The Companion Safety App

The Internet is abuzz with stories of the new Companion App that could increase safety. It’s an app (available for both iPhone and Android) created by five students from the University of Michigan that allows you to ask a friend (or several friends) to virtually follow along with you between your current location and your final destination via GPS. This person keeps tabs on you and can respond right away if something happens to you.

screenshot4The app also proactively asks if you’re okay if it notices specific movements.

If you stray from your destination, start running, or have your headphones pulled out of the phone, the app asks if you’re okay. You have 15 seconds to indicate you’re okay. If you don’t select “Yes” (you’re okay), a loud alarm sounds from your phone to deter assailants and you’re given the option to call the police.

If you feel unsafe or need assistance, it’s just a single tap to call the police. Your friend can also call the police on your behalf. Since they can see where you’re phone is located, they can easily give directions to the police.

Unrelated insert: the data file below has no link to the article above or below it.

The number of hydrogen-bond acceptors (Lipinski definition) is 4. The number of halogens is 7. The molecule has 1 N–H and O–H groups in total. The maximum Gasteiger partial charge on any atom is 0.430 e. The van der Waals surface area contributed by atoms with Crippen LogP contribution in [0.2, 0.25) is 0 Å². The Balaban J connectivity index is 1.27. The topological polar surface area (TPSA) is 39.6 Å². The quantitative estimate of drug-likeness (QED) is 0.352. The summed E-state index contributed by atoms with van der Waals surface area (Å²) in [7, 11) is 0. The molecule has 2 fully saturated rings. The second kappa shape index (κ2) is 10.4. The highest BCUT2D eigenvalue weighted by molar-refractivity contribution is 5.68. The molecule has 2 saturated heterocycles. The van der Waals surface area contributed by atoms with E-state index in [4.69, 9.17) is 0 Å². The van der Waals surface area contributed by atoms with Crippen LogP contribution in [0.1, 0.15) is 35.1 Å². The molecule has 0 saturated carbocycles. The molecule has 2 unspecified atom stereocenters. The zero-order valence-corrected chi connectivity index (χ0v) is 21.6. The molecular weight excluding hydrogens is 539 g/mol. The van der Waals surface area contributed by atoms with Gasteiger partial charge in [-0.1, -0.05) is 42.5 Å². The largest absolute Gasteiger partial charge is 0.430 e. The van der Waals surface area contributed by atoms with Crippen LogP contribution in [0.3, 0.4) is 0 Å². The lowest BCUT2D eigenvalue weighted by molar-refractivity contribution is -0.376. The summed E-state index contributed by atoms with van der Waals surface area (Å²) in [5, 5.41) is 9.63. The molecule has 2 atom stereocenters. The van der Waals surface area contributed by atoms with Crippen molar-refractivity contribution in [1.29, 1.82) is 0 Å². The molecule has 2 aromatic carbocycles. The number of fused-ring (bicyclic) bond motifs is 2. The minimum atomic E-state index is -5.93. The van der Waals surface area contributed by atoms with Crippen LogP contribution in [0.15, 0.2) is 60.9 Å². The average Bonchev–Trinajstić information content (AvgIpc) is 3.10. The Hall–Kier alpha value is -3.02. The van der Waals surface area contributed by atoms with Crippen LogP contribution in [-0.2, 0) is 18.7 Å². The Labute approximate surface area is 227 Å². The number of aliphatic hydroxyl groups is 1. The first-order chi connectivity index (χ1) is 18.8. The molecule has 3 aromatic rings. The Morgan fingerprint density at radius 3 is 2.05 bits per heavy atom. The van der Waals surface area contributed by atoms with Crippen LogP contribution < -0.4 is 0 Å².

When one of my friends sent me a link to the app, I was intrigued. The app is a great idea. I’ve always done something manually via text (without the added GPS functionality).

But I have to admit I have a lot of questions about the Companion app. At the risk of sounding crass, I question it’s effectiveness at keeping people safe. I wonder if it’s a way for people to pass the buck on their own personal safety. By using this app, are people more likely to plug both their headphones into their ears and reduce situational awareness? Or are they likely to become more aware?

If something bad happens, how effective would it be on getting you the help you need quickly?

I’m clearly conflicted. Technology can be a beautiful thing, but I’ve read too many studies that show the intended result produces the opposite outcome.

Does it create a safer society or a false sense of security? Does it create the illusion of safety?

I’m trying to reserve judgment. The intentions are good and I commend these students for creating something worthwhile and compelling.

I look forward to seeing the effects and consequences (good or bad) of the app.

What are your experiences with the app? Do you think it’s a good idea or a bad one?

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